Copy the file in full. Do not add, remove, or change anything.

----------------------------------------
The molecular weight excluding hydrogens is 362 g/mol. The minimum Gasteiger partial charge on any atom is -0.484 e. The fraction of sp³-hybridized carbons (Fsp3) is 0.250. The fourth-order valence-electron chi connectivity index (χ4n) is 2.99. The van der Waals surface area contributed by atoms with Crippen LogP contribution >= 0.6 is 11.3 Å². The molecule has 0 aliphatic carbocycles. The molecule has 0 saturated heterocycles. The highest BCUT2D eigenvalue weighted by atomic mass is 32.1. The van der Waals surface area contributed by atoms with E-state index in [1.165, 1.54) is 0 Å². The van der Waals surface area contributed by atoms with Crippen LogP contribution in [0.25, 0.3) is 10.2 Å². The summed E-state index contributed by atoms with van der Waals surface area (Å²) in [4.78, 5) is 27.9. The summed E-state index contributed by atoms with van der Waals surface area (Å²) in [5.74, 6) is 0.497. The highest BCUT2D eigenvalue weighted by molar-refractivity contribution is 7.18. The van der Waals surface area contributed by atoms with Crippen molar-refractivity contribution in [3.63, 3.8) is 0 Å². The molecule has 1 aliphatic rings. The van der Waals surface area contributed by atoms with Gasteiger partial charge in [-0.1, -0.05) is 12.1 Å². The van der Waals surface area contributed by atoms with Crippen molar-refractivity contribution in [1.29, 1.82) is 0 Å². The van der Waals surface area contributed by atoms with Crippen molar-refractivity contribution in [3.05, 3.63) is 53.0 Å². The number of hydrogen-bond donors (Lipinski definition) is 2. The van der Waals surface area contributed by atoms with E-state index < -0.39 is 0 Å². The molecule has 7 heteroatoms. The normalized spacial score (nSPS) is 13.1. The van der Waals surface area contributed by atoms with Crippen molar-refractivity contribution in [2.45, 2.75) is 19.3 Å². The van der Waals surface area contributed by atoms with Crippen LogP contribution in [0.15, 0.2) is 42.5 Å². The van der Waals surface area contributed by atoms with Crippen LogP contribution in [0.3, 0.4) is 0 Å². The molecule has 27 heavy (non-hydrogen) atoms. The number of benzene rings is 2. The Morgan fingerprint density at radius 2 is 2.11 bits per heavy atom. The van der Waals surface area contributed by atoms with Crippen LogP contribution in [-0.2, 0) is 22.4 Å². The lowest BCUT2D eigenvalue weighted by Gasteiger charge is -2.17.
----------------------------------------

The molecular weight excluding hydrogens is 362 g/mol. The minimum Gasteiger partial charge on any atom is -0.484 e. The fraction of sp³-hybridized carbons (Fsp3) is 0.250. The fourth-order valence-electron chi connectivity index (χ4n) is 2.99. The van der Waals surface area contributed by atoms with Crippen LogP contribution >= 0.6 is 11.3 Å². The molecule has 0 aliphatic carbocycles. The molecule has 0 saturated heterocycles. The highest BCUT2D eigenvalue weighted by atomic mass is 32.1. The van der Waals surface area contributed by atoms with E-state index in [1.165, 1.54) is 0 Å². The van der Waals surface area contributed by atoms with Crippen LogP contribution in [0.25, 0.3) is 10.2 Å². The summed E-state index contributed by atoms with van der Waals surface area (Å²) in [4.78, 5) is 27.9. The summed E-state index contributed by atoms with van der Waals surface area (Å²) in [5.74, 6) is 0.497. The highest BCUT2D eigenvalue weighted by molar-refractivity contribution is 7.18. The van der Waals surface area contributed by atoms with Crippen molar-refractivity contribution in [3.63, 3.8) is 0 Å². The molecule has 1 aliphatic rings. The van der Waals surface area contributed by atoms with Gasteiger partial charge in [-0.1, -0.05) is 12.1 Å². The van der Waals surface area contributed by atoms with Crippen molar-refractivity contribution in [1.29, 1.82) is 0 Å². The van der Waals surface area contributed by atoms with Crippen molar-refractivity contribution in [3.05, 3.63) is 53.0 Å². The number of hydrogen-bond donors (Lipinski definition) is 2. The van der Waals surface area contributed by atoms with E-state index < -0.39 is 0 Å². The molecule has 7 heteroatoms. The normalized spacial score (nSPS) is 13.1. The van der Waals surface area contributed by atoms with Crippen molar-refractivity contribution in [2.45, 2.75) is 19.3 Å². The van der Waals surface area contributed by atoms with Crippen LogP contribution in [0.15, 0.2) is 42.5 Å². The van der Waals surface area contributed by atoms with Crippen LogP contribution in [0.3, 0.4) is 0 Å². The molecule has 27 heavy (non-hydrogen) atoms. The number of benzene rings is 2. The Morgan fingerprint density at radius 2 is 2.11 bits per heavy atom. The van der Waals surface area contributed by atoms with Crippen LogP contribution in [-0.2, 0) is 22.4 Å². The lowest BCUT2D eigenvalue weighted by Gasteiger charge is -2.17.